With a unrealistic starting price of nearly €2.5 million the hammer eventually fell at an offer of €1.3 million, a figure that satisfied the Bankruptcy administrator tasked with liquidating the assets of HIT Bovec, the hotel’s former owner. The Russian owner of Alpe Adria hasn’t as of yet stated his intentions for the Kanin but interest in Bovec has inevitably been piqued by the prospect of winter-sports once again returning to the Slovenian side of Mount Kanin, potentially bringing to a close a dark period in the area’s history precipitated by several carriages of the cableway – that formerly served the country’s highest skiing area – crashing to earth, mercifully whilst empty. Dovetailing with news of Kanin’s sale is the rubber-stamping of the transfer of assets from the now defunct cableway operator ATC Kanin to the local municipality, effectively placing the destiny of the area’s future in the hands of local power-brokers. Once Heta Asset Resolution and HIT, the remaining creditors of ATC, had confirmed their legally-binding consent to the transfer of assets into public hands the €170,000 surety promised by the local authority to ‘acquire’ the assets for ‘free’ was automatically activated, ensuring the whole cableway device and mountain-top Prestreljenik restaurant are, for the time being, to be operated by Bovec’s local authority. It is anticipated a private-sector partner will eventually be sourced to assist in the running of the cableway and associated infrastructure but in the meantime, the prospect of skiing once more returning to Bovec remains purely theoretical due to the manifold issues relating to the cableway’s safety and the damage wreaked on the support structures after several harsh winters took their toll on the neglected, untended mountain lift. In the short-term Bovec may seek to create a state-run operating company to oversee at arms-length the administration of the cableway, inter alia.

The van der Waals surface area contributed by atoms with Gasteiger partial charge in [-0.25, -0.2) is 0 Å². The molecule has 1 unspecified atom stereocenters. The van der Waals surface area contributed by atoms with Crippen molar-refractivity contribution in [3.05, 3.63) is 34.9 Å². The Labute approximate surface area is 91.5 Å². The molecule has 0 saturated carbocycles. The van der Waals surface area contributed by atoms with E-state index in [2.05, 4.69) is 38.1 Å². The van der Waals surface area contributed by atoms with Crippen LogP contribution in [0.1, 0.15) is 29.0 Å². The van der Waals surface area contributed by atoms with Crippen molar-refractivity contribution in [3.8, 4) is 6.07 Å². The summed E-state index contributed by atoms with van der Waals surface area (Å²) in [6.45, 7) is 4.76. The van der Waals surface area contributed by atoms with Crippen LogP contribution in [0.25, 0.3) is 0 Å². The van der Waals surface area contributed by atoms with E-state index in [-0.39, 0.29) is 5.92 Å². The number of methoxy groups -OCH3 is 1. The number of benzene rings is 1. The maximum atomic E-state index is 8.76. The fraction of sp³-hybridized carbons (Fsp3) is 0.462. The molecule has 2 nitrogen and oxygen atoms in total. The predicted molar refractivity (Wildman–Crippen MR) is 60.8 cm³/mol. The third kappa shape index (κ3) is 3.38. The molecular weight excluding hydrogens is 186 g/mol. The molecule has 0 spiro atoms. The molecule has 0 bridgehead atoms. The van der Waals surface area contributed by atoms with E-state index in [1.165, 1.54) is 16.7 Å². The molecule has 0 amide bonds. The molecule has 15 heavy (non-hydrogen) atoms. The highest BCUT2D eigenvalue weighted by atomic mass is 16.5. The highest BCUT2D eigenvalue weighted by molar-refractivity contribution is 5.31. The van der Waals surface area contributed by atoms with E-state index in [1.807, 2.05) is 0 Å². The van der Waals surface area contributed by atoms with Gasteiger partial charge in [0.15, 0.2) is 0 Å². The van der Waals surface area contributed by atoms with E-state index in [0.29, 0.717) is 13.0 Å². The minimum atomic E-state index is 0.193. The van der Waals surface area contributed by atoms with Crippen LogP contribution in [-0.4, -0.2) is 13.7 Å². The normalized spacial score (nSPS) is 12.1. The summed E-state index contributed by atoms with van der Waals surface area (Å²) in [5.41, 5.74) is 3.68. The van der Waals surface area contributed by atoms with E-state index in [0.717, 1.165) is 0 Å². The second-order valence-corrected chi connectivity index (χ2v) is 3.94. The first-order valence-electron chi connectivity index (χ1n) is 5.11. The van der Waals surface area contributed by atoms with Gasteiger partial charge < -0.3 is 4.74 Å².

Conjecture continues to circulate regarding the rumoured €3 million of state aid supposedly promised to Bovec’s Municipality should it actually get the deal over the line to formally assume control of the cableway and associated assets. It would certainly take all of this amount, and perhaps more besides, to bring Kanin’s eponymous ropeway back into fully operational use. With the chequered history now attached to the former cableway it is hard to imagine the requisite confidence being placed in the incumbent lift being renovated, therefore potentially creating a far more expensive problem for Bovec with a brand new mountain lift being the only viable option left available to it. All of a sudden €3 million seems like small change for such a project. The potential for other ailing Slovenian resorts to cry foul over what could be construed as illegal state aid biased towards one resort over other deserving cases could raise its head although, a fully functioning winter-sports scene in Bovec would surely be beneficial for the whole country and not just the local area, such was the prestige formerly attached to a resort almost unique in Slovenia for its snow-sure reputation and high-altitude skiing.
The story throughout the summer is set to run and run but in the meantime the relief in Bovec will be palpable, now that one of its most prominent hotels has found a new owner so experienced in the hospitality trade and who has shown great faith in this frontier town of northwestern Slovenia. The race though is on for the town to ready itself for the ski season if, the municipality can complete the necessary, albeit somewhat daunting, raft of work needed to bring Kanin’s mountain lift back to a fully functioning status that will need to win over those whose confidence in the cableway was understandably shaken after such a near-catastrophic accident three winters ago.
Further reading on this matter can be found at: